There are plenty of cam experts to tell you what cam you long as you are buying the cam from them.  None of these experts can, or will, tell you how to select the right cam.  There has never been a "How to Select the Right Cam” article that has ever explained how to select the right cam.  Although, many of these articles tell you that the right cam cannot be determined with a mathematical formula or equation.  But almost every one of these articles tells you that the cam requirement of an engine is related to, and affected by engine parameters such as, the bore, stroke, valve area, port area and port flow CFM… and it is. 

There is just one problem with their misinformation.  Any engine parameter that affects the requirement of the camshaft has a relationship with the camshaft that can be written in a mathematical formula, or equation.  When you combine the mathematical formulas for each of the related parameters, you've got a cam requirement equation.  So, to help their confusion, we are going to write out all the formulas and equations that describe these relationships and calculate the cam requirement.

Below you will find a portion of our mathematics that has been in use and proving itself for decades.  Broken down into several formulas, this will determine the Camshaft's Intake Seat Duration and Net Valve Lift.  If you are not smart enough to understand how and why this math works, you have about a 1 in a million chance of being a successful race engine builder.

VE = Volumetric Efficiency %
PI = 3.141592654
B = Bore in inches
PDA = Piston Disc Area = (B^2 * PI / 4)
S = Stroke in inches
CD = CylDisp = PDA * S
R = Rod Center distance in inches
N = Number of Cylinders
VAR = Valve Area Required = CD * HPRPM / 108,000   ( 108,000 = 3456 * (125 / 4) ) a 1 unrestricted orifice flows 125 cfm @ 20.54 in/h2o or 300 fps
HPRPM = RPM at Peak HP
HPFPM = Mean Piston Velocity at Peak HP RPM
IVD = Intake Valve Diameter
IVSTD = Intake Valve Stem Diameter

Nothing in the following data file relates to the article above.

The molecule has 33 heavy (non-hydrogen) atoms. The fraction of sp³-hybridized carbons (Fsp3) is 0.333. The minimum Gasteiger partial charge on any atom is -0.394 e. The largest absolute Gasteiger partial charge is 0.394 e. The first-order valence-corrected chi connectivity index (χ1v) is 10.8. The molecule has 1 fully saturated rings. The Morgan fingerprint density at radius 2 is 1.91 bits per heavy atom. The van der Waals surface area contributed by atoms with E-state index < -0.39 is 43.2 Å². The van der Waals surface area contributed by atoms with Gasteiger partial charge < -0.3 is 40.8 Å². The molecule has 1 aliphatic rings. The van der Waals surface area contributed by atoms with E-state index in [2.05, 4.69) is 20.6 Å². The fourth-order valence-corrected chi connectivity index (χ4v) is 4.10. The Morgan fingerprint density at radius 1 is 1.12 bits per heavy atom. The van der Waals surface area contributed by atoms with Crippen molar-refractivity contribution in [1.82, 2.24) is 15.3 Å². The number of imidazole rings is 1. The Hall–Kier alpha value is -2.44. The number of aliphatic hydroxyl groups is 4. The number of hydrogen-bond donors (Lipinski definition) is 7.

IVA = Intake Valve Area = (IVD^2*(PI/4)) -  (IVSTD^2 * (PI/4))
ICFM = Intake Port Flow CFM @ convergence valve lift
In/H2o = Bench Test Pressure
FPS = Mean Port Velocity
EVA = Effective Valve Area = ((ICFM / SQRT(In/H2o)) / 27.58)
EVD = Effective Valve Diameter = SQRT(EVA * 4 / PI)
EVC = Effective Valve Circumference = EVD * PI

ReqILift = (VAR * (300 / FPS)) / EVC
ISeat = Intake Seat Duration = SQRT((HPFPM / (FPS * 60)) * PI) * 360

NOTE: You can’t compare these seat duration values to a conventionally designed profile’s seat duration.  Our modified sin wave designed profiles will have 4 to 14 more degrees at seat, with the same duration @ .050”, depending on the rod to stroke ratio.  Cam profiles should be compared at .050” and .100” duration.  Below is the math routine to generate our profiles. 


R2S = Rod to Stroke = R / S
theta = 0  
deg = 0
idura = iseatdura + 4 ----  add 4 so we can cut off 2 from each side to mate in the clearance ramp
deg = 0
Do Until deg >= idura / 2
     vel2 = vel1
     cam1 = (((r2s + 0.5 * 1 - ((1 / 2) * Cos(theta) + r2s) * Sqr(1 - ((1 / (2 * r2s)) * Sin(theta)) ^ 2)  / 1) * (reqilift / irock)) + icamlash
     rad = Sqr((r2s) ^ 2 - 0.25 * (Sin(theta)) ^ 2)
     vel1 = Abs(0.5 * Sin(theta) * (1 + 0.5 * Cos(theta) / rad) * (2) * (PI / 180) * (360 / (idura)) * (reqilift / irock))
     theta = theta + (((PI / 180) * (360 / idura)) / 4)
     deg = deg + 0.25

If you build engines, you would be smart to own a copy of Controlled Induction 2020.   You spend less money and time, and will make more power.    It's Real...It's Accurate...and It's Proven!   

The camshaft conducts the orchestration of the internal combustion engine.  And there is not a single parameter that can define the arrangement.  In order to fill the demand for the cylinder’s rate of change in volume, through a given RPM range, requires an adequate intake track flow curve with the right valve opening curve.  Every point in the intake track is affected by all points before it and will affect all the points after it.  The smoother we can accelerate the entire inlet charge column with the valve curtain area pressure differential, the greater volumetric efficiency and inertial ram energy we can expect.


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Controlled Induction

Camshaft Design & Profile Generation Software


Controlled Induction 2020 is our latest, most versatile and accurate cam design software.  It combines, replaces and succeeds all of our previous software.  Beyond calculating your given engine's cam design requirements, this software will generate, and save to file, the cam profile lift tables.  These files can be used in Engine Analyzer Pro and Dynomation software to simulate, and verify, each cam design's performance.  You can also have Howards Cams CNC grind these profiles on the cam core of your choice, using these same lift table files. ​​

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